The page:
A SpaceX Dragon cargo ship arrived at the International Space Station (ISS), while located more than 256 miles over Quebec, Canada, early yesterday with research equipment and supplies for astronauts such as Death Wish Coffee and other special treats. The ship was captured using a robotic arm at about 6:54am EDT by NASA astronauts Ricky Arnold and Drew Feustel.
Dragon was responsible for bringing many science experiments including cellular biology investigation Micro-12 and Earth science instrument ECOsystem Spaceborne Thermal Radiometer Experiment on Space Station ECOSTRESS.
The first will seek to study the effects of microgravity on model bacterium's ability to transfer electrons while the second will examine how plants respond to water availability fluctuations.
The galaxy's strongest coffee
Despite these impressive projects, what caught most news headlines was the batch of Death Wish Coffee, touted as the 'strongest coffee in the galaxy' by its producers. "We like to keep our astronauts super-caffeinated because they work harder," had joked NASA's space station program manager Kirk Shireman at the Dragon's launch.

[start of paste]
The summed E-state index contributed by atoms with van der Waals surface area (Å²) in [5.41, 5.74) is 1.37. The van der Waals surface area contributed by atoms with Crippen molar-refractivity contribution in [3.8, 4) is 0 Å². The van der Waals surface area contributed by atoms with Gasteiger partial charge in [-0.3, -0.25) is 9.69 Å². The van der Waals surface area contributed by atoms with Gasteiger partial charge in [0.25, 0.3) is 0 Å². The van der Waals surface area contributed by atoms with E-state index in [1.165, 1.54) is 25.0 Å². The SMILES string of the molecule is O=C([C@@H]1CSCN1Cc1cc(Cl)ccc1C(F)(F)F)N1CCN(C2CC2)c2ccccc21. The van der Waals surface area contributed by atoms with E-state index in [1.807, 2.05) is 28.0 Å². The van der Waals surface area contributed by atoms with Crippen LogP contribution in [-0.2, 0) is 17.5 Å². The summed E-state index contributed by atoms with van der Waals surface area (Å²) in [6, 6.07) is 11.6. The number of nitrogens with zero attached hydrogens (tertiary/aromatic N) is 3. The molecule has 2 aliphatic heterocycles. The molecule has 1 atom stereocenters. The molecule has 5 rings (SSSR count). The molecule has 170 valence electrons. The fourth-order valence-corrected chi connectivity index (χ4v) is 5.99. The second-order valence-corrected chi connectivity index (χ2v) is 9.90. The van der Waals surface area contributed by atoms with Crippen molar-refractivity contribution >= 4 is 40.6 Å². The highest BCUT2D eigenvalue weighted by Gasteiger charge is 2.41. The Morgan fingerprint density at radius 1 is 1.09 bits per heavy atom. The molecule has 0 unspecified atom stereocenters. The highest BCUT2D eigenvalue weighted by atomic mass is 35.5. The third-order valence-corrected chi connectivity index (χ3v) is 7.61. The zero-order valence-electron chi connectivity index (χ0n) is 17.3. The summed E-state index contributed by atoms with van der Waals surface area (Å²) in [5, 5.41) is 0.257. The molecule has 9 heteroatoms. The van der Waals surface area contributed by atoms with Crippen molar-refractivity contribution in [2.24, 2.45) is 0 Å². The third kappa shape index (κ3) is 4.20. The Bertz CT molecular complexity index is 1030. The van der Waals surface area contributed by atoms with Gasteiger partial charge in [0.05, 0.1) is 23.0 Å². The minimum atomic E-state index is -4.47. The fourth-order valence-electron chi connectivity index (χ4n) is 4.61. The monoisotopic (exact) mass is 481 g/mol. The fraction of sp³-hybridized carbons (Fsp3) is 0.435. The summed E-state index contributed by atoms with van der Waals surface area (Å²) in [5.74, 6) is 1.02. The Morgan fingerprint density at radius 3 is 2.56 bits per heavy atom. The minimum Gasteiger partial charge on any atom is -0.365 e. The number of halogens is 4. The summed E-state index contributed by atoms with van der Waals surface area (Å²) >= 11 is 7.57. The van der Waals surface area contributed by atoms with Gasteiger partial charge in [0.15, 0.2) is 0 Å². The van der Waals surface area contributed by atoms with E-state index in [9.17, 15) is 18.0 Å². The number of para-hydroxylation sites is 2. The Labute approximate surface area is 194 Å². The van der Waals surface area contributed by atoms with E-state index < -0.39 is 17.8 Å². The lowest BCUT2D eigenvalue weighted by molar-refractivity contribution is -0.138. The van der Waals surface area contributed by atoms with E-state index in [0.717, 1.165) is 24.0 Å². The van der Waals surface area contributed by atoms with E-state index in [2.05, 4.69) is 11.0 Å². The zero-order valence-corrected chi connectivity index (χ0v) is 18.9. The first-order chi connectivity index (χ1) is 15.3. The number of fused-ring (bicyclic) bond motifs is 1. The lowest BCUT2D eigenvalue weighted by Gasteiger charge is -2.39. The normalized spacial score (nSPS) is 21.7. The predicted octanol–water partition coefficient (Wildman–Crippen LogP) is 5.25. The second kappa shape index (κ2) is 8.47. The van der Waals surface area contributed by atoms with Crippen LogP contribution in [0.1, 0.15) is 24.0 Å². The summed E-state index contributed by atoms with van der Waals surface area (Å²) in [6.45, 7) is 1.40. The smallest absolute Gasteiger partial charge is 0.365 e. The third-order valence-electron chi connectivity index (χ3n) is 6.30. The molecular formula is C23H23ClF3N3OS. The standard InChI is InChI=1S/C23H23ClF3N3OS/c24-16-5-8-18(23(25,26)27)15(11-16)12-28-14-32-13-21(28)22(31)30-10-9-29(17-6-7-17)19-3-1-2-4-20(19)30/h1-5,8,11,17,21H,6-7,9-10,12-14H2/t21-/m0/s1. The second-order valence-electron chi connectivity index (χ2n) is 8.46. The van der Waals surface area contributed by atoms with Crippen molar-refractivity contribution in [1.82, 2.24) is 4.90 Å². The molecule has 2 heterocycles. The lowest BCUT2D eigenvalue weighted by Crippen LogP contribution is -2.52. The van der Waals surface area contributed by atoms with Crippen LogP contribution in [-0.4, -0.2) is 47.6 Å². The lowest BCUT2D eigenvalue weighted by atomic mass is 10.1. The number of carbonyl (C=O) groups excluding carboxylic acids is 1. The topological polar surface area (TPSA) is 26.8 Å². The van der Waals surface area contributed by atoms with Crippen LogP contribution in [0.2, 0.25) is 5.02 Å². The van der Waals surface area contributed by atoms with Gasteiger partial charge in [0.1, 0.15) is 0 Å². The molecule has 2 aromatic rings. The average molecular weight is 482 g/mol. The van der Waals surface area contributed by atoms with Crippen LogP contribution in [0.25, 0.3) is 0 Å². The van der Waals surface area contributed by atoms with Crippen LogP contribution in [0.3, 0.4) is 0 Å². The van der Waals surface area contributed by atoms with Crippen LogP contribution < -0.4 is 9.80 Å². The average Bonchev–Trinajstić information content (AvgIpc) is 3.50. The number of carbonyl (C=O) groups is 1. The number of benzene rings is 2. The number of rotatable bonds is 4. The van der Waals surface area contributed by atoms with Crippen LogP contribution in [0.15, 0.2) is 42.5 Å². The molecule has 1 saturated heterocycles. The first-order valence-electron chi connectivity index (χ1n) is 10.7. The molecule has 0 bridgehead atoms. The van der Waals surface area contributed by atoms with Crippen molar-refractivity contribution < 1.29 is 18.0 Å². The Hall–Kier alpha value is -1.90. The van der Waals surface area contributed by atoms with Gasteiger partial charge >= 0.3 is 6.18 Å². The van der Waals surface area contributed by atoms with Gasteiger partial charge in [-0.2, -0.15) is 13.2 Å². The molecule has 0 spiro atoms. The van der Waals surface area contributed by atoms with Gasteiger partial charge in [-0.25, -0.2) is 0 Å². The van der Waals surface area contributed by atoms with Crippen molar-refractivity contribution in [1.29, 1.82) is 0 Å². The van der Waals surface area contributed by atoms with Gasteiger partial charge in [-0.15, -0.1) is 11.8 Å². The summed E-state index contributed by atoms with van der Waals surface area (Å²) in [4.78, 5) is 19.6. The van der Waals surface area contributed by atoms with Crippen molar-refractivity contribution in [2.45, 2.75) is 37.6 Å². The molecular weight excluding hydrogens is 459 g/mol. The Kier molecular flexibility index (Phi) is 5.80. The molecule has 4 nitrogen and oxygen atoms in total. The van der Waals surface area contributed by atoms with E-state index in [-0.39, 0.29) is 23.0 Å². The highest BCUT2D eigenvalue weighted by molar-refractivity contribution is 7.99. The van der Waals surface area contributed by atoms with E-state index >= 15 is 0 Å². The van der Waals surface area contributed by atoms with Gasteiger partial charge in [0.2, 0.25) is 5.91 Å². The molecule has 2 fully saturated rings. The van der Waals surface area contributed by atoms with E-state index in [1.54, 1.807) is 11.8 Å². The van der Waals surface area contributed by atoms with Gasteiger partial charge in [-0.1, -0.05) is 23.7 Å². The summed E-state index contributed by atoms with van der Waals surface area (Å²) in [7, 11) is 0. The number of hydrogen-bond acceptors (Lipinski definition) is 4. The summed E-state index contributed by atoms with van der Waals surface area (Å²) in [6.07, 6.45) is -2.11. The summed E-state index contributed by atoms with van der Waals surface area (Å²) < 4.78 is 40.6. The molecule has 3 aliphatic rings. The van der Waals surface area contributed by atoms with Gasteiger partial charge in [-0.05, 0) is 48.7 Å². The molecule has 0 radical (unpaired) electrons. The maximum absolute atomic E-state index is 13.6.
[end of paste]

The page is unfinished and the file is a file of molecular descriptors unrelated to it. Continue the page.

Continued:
"We created an instant blend of freeze-dried coffee, packaged by NASA in astronaut drink pouches. It’s designed to caffeinate the crew aboard the International Space Station, without sacrificing the coffee’s texture, flavor, and potency," explained Death Wish Coffee in their statement.
The ISS has supplied instant coffee for its crew members since November 2000 and even introduced its first coffee machine in May 2015.
The model was a special Lavazza and Argotec ISSpresso specially engineered to brew hot drinks in microgravity.
Now, Death Wish Coffee will bring its unique blend containing 200% more caffeine than standard coffee to help space travelers stay up and awake.
The astronauts also received Texas blueberries and ice cream, a treat considered particularly special since most frozen areas in the ISS remain dedicated to scientific experimentation.
#AskNASA goes live
The Dragon's capture by ISS was aired live on NASA TV and constant updates were tweeted by the agency. Meanwhile, experts answered questions submitted through the #AskNASA hashtag.
The Dragon was finally successfully bolted into place at 9:52am EDT where it will remain attached to the ISS for a month to service the station's crew. Once its mission is completed, the cargo ship will return to Earth with the researchers' science experiment results.
Dragon's arrival marks the 30th time astronauts have captured a visiting spacecraft with the station's Canadian-built Canadarm2 robotic arm, just days after the country celebrated Canada Day. Not a bad coincidence eh?